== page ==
[Nov. 2—Anglican Communion News Service] Bishop Sally French, along with nearly 30 other new Anglican bishops from around the world—affectionately nicknamed “baby bishops”—were welcomed to the Anglican Communion Office (ACO) in west London today. They are taking part in a 10-day course run by Canterbury Cathedral—the mother church of the Anglican Communion—to learn about the role of a bishop and the Anglican Communion.
The training program includes talks, presentations, and workshops and a chance to build networks and relationships with other new bishops across cultural and geographical divides. The “Baby Bishops” course usually takes place annually, but this is the first since 2019, the gap being forced by the Covid-pandemic.
This year’s cohort comes from Australia, Bangladesh, Barbados, Burundi, Canada, Fiji, India, Jamaica, Kenya, Mexico, Pakistan, Philippines, Sri Lanka, Saint Kitts & Nevis, Tanzania and the United States.
Their time at the ACO has included presentations and discussions on different areas of work undertaken by staff at the ACO, including unity, faith and order, gender justice, communications, advocacy with the United Nations, and the Anglican Alliance.
The Bishop for Episcopal Ministry in the Anglican Communion, Jo Bailey Wells, has been supporting the program in Canterbury by offering daily Bible studies and some teaching each morning, including small group work. She welcomed the Bishops to the Anglican Communion Office today. “it is such a joy to welcome these 28 bishops to the Anglican Communion Office,” she said. “I don’t know what they expected, but for them to see the back office of the Anglican Communion where all the dots are joined together behind the scenes and the ways in which we can resource and serve them and magnify their work and their connectedness with each other is what it is all about.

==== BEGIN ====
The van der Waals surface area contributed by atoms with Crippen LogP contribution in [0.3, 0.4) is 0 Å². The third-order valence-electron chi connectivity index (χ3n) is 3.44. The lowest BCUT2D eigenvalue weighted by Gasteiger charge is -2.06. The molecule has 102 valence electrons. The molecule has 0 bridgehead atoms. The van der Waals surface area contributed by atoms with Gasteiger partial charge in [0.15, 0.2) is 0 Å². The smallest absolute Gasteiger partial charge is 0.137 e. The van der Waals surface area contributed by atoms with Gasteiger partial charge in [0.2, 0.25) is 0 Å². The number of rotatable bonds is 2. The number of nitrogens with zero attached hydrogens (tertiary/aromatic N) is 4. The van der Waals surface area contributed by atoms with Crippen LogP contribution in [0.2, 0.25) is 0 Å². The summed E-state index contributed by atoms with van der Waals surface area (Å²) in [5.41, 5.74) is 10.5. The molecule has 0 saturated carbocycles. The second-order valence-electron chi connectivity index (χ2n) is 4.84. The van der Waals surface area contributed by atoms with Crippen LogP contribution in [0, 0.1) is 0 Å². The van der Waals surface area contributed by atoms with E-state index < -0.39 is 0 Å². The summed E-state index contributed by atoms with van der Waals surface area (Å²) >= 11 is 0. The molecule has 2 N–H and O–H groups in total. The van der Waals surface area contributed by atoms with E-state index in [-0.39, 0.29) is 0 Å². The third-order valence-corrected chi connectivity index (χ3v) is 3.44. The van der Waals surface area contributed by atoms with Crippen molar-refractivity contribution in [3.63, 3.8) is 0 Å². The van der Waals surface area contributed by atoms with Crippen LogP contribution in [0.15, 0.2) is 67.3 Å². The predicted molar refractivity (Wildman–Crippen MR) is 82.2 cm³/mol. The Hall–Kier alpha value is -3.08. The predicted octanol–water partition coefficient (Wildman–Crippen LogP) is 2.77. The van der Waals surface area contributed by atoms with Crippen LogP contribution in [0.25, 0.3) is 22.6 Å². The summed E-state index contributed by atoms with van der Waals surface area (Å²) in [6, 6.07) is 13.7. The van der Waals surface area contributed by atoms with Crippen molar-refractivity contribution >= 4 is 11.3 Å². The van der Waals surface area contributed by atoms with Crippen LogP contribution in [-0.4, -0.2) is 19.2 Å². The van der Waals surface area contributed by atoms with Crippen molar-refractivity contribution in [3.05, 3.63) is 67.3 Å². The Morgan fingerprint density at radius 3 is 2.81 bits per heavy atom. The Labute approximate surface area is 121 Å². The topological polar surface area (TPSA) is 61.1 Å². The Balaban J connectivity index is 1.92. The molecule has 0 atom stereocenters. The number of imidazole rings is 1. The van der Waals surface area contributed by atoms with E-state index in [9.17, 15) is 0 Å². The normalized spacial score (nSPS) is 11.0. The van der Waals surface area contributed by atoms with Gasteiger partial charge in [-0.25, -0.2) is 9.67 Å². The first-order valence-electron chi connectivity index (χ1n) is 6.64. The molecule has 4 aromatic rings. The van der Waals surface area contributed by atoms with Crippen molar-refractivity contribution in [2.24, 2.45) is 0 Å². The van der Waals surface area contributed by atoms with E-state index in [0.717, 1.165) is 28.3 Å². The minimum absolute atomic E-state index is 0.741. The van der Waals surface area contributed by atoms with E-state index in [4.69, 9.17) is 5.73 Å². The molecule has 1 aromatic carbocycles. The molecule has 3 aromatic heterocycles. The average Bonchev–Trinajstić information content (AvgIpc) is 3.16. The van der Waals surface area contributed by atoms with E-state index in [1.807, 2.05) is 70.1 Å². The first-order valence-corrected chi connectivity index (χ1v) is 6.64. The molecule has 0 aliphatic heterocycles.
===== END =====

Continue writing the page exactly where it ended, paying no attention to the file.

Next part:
“For me the big moment was just now at the eucharist in the chapel when we started singing. You could hear the different voices and yet you hear the harmony. That says something about the Anglican Communion deep in my soul.”
The Bishop of Western Tanganyika, Emmanuel Bwatta, is one of those taking part in the course. He said: “it is very inspiring to be here especially as a new bishop and learning about what it means to be a bishop in the Anglican Communion especially connecting with other bishops from around the world.”
Bishop Paul Swarup of Delhi said: “it has been good to meet so many bishops from across the Anglican Communion and learn from each of them. I will take back the relationships and connections that I am making with people from across the globe.”
The Bishop of New Jersey, Sally French, is one of four female bishops in the cohort. She became bishop in June this year so missed last year’s gathering of the Lambeth Conference. She said: “this is wonderful! I’m a brand-new bishop and because of Covid haven’t had a lot opportunities to connect with others from around the world. This is the first time that I have been able to spend 11 to 12 days to learn and connect. It is an amazing gift. One of the gifts of this gathering is the opportunity to experience the strengths of the full Anglican Communion. I’m hopeful for our common future and inspired by my sister and brother bishops.